When should I take my child to the dentist for the first check-up?
In order to prevent dental problems, your child should see a pediatric dentist when the first tooth appears, or no later than his/her first birthday.
What is the difference between a pediatric dentist and a family dentist?
Pediatric dentists are the pediatricians of dentistry. The pediatric dentist has an extra two to three years of specialized training after dental school, and is dedicated to the oral health of children from infancy through the teenage years, including those with special health needs.
Are baby teeth really that important to my child?
Primary, or "baby," teeth are important for many reasons. Not only do they help children speak clearly and chew naturally, they also aid in forming a path that permanent teeth can follow when they are ready to erupt. While the front 4 teeth last until 6-7 years of age, the back teeth aren’t replaced until age 10-13.
How often does my child need to see the pediatric dentist?
A check-up every six months is recommended in order prevent cavities and other dental problems. However, your pediatric dentist can tell you when and how often your child should visit based on their personal oral health.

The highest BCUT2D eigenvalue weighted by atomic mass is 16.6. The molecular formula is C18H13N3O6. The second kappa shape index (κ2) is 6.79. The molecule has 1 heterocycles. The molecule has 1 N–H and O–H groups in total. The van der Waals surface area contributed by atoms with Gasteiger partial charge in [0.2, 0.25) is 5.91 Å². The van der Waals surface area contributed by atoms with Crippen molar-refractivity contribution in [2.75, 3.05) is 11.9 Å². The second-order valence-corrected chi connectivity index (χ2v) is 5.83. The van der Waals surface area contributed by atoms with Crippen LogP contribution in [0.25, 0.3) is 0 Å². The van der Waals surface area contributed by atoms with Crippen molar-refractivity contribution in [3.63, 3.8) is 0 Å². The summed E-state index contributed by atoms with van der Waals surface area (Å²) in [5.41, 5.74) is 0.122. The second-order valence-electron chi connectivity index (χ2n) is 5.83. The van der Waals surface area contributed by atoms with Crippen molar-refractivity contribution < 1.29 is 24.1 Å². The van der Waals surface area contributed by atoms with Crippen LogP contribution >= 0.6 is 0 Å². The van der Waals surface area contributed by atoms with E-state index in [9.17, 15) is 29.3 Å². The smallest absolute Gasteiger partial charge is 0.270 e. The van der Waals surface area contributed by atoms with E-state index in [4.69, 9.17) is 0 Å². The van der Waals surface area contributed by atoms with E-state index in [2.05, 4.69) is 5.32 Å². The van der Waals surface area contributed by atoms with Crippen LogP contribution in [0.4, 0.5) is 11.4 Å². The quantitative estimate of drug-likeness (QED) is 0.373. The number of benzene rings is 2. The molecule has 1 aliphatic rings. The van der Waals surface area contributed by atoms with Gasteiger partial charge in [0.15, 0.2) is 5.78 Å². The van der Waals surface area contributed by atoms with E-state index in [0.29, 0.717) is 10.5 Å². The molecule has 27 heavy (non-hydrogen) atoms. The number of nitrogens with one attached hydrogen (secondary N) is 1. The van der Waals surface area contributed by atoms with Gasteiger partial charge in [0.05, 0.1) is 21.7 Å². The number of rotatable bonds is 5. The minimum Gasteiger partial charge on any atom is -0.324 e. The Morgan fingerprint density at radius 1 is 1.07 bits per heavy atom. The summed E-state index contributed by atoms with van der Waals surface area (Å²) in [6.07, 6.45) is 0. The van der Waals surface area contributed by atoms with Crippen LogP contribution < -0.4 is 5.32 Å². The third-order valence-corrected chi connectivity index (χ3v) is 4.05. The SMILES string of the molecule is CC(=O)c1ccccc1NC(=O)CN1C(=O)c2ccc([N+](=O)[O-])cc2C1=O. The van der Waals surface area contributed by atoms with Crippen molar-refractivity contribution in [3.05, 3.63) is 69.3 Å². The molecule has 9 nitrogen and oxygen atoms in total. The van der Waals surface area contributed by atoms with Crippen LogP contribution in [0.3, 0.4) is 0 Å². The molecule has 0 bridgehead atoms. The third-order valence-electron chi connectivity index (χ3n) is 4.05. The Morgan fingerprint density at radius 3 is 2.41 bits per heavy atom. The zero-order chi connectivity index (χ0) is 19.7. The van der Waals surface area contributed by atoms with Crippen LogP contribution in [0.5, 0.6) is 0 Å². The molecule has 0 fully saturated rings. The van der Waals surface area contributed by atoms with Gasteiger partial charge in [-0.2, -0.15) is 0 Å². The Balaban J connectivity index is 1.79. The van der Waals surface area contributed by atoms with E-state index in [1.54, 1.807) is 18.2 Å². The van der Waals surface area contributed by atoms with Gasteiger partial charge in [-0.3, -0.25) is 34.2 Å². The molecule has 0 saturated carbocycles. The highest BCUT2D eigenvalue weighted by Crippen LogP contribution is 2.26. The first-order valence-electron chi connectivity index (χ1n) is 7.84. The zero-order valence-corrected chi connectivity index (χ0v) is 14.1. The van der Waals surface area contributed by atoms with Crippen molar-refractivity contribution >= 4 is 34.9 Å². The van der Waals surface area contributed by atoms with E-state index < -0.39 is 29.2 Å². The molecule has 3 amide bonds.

Can I stay with my child during his/her dental visit?
With new families, we encourage 1 parent to go back with their children and tour our office. This promotes comfort for you and your child. 1 parent is welcome to stay with their children during any treatment. We do however encourage you to remain in the reception area after the first visit if possible. Our goal is to help children develop independence and to enhance communication with the doctors and staff. Some parents choose to remain with their children in the treatment area; however, most parents find it more comfortable to wait in the reception area.
How do I make my child's diet safe for his teeth?
Make sure your child has a balanced diet, including one serving each of: fruits and vegetables, breads and cereals, milk and dairy products, and meat fish and eggs. Limiting the servings of sugars and starches will also aid in protecting your child's teeth from decay. You can also ask your pediatric dentist to help you select foods that protect your children's teeth.